National Newspaper Award and Amnesty International Award for Human Rights Reporting winner Stephanie Nolen is The Globe and Mail’s current India, and formerly Africa, correspondent. She just received an honorary Doctorate in Civil Laws from King’s and this is part of her address to students:
Sometimes bad luck turns out not to be so bad.
That you learn the most from the hardest things.
That opportunities come in places where you’re not looking.
And, as Amelia Earhart said (words I later took as my own motto when I was learning to fly), “Courage is the price that life demands for granting peace.”
Something else happened to me along the way in those early years of working overseas: I think it began the first time I went to a refugee camp in the Gaza Strip, and really spent some time there. I came away with a whole new understanding of my privilege, as a Canadian, and of the fact that really, I didn’t know anything about anything in the world. I didn’t know what life was really like for — as I would soon start to realize — the great bulk of people in the world.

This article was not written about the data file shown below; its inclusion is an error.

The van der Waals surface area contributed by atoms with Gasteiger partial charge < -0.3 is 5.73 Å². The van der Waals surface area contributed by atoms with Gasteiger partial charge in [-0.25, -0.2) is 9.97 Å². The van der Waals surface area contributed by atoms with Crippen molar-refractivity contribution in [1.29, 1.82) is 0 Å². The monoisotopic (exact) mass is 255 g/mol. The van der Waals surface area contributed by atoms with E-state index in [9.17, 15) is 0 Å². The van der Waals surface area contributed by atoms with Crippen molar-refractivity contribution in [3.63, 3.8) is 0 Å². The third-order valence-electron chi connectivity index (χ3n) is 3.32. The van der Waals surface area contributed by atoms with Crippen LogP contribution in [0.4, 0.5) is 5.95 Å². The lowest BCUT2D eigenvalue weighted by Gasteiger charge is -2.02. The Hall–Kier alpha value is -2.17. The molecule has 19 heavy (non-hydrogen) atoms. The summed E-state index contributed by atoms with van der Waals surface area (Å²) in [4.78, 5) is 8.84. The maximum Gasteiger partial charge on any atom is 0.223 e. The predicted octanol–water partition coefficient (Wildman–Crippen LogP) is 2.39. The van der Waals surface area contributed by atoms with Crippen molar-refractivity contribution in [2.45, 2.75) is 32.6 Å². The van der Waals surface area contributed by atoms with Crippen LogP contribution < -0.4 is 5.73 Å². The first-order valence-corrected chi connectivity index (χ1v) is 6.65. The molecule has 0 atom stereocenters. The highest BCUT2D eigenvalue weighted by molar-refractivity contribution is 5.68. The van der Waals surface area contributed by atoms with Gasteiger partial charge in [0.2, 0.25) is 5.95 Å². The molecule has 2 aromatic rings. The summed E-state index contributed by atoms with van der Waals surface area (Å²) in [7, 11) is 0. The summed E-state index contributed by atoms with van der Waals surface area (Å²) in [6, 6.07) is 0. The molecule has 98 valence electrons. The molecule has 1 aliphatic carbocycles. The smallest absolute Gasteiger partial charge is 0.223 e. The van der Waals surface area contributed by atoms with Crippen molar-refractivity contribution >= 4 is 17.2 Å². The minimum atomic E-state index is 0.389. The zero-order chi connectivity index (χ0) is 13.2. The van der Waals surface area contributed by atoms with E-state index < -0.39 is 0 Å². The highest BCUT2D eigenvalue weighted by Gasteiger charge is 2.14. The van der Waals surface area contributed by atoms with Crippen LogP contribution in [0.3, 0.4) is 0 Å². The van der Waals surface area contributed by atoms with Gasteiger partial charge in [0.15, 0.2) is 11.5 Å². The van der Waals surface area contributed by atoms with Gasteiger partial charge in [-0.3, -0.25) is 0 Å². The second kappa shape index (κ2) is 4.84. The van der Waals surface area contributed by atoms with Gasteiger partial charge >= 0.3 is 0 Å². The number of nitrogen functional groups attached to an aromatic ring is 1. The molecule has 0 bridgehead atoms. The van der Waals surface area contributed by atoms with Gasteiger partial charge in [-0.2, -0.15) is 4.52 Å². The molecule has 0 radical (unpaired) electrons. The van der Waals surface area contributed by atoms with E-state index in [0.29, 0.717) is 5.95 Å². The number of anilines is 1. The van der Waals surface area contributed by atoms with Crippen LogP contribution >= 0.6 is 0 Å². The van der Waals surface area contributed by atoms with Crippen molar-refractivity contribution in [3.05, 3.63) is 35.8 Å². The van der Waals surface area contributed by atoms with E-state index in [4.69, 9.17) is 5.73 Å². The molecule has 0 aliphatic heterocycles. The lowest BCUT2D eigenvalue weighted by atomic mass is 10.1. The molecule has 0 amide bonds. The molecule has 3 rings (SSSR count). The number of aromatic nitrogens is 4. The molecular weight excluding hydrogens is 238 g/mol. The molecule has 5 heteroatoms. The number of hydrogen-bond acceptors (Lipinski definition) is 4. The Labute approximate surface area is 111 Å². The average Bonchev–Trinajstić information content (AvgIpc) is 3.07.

And here’s something I only started to figure out even later: that even if you spend the rest of your life right here, you are responsible for much of what happens elsewhere in the world.
For how those other people live.
Regardless of what you choose to do with your new degree, your new skills, you will be responsible.
If you have an iPod like mine, or a cellphone, or a Wii, you are connected to the 14-year-olds I have met who are enslaved by rebel groups in the Congo and who dig for coltan, the mineral that is the essential ingredient in our gadgets.
If you have a Gap T-shirt like I do, then you are connected to the Bangladeshi women who stitched it for five bucks a day, and who cannot develop their textile sector into better-paying jobs because of our trade restrictions.
If, like me, you are a Canadian citizen, you are connected to the children in Swaziland who cannot go to school today, who will never have the moment you are having today, because Canada, as a voting, policy-setting member of the World Bank, forces the Swazi government to charge school fees for their primary schools — even though ours are free.
And if, like me, you enjoy the occasional Starbucks latte, you are connected to the women in Ethiopia who earn 70 cents a day sorting their coffee beans. Ah-hah, you think. I always order the fair trade blend. Well, great. The women in the fair trade factory earn 96 cents a day. I know — I spent an afternoon on a Starbucks factory line in Addis Ababa, Ethiopia, a couple of years ago.
So I can tell you that those women are glad to have their jobs.
I’m not sure that’s good enough.
You are connected to these people. And you decide how much responsibility you will take for that.